Benefit of the doubt? Not for Murray

Share on Facebook
Share on Twitter
Share on
LinkedIn
+

Lieut. Gov. Tim Murray has forfeited the benefit of the doubt.

Murray, in a recent letter to political supporters, complained that he has been subjected to “false rumors and wild speculation” in connection with the crash of a state-owned car last Nov. 2 on Interstate 190 in Sterling.

Perhaps he would have had a legitimate complaint if he had been completely transparent from the start. But his account of the crash is contradicted in almost every detail by what was more recently revealed from the vehicle’s black box. If anybody is causing problems by saying things that are false, it is Murray.

The lieutenant governor claimed he had been obeying the 65 mph speed limit. He wasn’t. The black box data showed that he been traveling in excess of 75 mph, and shortly before the crash his speed increase to 108 mph.

He claimed that he had slid on black ice. Not according to the black box, which showed he had never applied the brakes. He claimed he had been wearing his seatbelt. False again.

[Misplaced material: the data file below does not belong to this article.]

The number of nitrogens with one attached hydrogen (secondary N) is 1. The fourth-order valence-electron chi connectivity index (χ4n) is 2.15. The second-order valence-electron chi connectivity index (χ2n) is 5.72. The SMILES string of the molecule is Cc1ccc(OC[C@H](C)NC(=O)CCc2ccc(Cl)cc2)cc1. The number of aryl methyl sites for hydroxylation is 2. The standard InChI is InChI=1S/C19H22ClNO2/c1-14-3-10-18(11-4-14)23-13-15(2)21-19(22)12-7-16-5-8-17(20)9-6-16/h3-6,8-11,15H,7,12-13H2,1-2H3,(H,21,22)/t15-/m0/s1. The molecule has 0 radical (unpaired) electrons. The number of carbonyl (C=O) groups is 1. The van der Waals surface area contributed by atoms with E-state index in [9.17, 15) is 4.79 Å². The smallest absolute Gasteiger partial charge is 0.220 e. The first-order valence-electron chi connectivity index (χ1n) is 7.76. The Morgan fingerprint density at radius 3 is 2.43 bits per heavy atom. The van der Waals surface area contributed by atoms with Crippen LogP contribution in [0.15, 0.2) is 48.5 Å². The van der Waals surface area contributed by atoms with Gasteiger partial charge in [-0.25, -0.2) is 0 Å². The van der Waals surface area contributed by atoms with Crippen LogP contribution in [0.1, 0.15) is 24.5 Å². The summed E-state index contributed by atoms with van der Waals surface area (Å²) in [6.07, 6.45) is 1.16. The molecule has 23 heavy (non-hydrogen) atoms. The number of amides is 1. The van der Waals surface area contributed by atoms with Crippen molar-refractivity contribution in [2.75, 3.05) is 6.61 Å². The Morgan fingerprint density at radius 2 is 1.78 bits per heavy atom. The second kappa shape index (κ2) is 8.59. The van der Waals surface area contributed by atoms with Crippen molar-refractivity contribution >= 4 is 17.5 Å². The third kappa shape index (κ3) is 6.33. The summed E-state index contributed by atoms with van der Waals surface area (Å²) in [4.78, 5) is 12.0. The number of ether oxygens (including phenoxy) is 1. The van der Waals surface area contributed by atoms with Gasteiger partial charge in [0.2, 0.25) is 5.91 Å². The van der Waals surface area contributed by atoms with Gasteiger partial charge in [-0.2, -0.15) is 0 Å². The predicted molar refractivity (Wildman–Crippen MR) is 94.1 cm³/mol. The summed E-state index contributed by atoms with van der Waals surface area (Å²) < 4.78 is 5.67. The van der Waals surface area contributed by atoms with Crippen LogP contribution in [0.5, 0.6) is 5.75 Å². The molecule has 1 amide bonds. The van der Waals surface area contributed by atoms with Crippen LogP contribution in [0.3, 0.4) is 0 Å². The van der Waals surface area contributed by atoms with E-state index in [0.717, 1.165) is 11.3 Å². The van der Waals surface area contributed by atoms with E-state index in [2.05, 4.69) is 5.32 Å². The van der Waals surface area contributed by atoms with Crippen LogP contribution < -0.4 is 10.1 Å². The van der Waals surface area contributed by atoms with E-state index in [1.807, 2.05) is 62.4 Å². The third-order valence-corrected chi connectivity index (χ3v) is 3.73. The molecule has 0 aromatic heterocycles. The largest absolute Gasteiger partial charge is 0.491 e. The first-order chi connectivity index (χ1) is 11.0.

To call all of these contradictions “mistakes” is laughable. They call into question the rest of his account. Murray said he had gone for a drive to check out storm damage – at around 5 a.m. in the pitch dark. Now he says that he went out for a drive because he couldn’t sleep. And, he now says the reason for the accident is that he fell asleep the wheel.

So for Murray to complain about the press demanding his cell phone records is both unseemly and suspicious. He contends that he was not talking or texting on his phone any time during the drive. But, he does not want to release the phone records.

If Murray wants to end rumors and speculation, he will stop stonewalling. That is only feeding them. If his phone records back up what he has been saying, he has nothing to worry about. But he can’t complain that people don’t trust him. In this case he doesn’t deserve it.